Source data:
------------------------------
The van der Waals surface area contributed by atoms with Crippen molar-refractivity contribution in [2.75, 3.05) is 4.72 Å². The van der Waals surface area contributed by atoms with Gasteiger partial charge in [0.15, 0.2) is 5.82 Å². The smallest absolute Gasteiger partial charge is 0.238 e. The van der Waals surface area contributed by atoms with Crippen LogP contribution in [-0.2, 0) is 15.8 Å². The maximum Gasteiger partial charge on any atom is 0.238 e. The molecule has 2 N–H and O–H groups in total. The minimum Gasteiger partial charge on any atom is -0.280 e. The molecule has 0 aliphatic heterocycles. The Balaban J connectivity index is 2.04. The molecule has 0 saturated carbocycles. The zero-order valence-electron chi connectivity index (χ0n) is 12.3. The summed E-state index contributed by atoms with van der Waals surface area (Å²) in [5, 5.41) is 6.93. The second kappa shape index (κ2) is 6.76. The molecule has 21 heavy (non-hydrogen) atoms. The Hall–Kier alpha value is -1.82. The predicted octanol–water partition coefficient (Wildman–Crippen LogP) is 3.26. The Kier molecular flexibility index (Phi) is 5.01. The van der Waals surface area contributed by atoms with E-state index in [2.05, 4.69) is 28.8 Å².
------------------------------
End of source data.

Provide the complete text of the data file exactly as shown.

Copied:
The van der Waals surface area contributed by atoms with Crippen molar-refractivity contribution in [2.75, 3.05) is 4.72 Å². The van der Waals surface area contributed by atoms with Gasteiger partial charge in [0.15, 0.2) is 5.82 Å². The smallest absolute Gasteiger partial charge is 0.238 e. The van der Waals surface area contributed by atoms with Crippen LogP contribution in [-0.2, 0) is 15.8 Å². The maximum Gasteiger partial charge on any atom is 0.238 e. The molecule has 2 N–H and O–H groups in total. The minimum Gasteiger partial charge on any atom is -0.280 e. The molecule has 0 aliphatic heterocycles. The Balaban J connectivity index is 2.04. The molecule has 0 saturated carbocycles. The zero-order valence-electron chi connectivity index (χ0n) is 12.3. The summed E-state index contributed by atoms with van der Waals surface area (Å²) in [5, 5.41) is 6.93. The second kappa shape index (κ2) is 6.76. The molecule has 21 heavy (non-hydrogen) atoms. The Hall–Kier alpha value is -1.82. The predicted octanol–water partition coefficient (Wildman–Crippen LogP) is 3.26. The Kier molecular flexibility index (Phi) is 5.01. The van der Waals surface area contributed by atoms with E-state index in [2.05, 4.69) is 28.8 Å².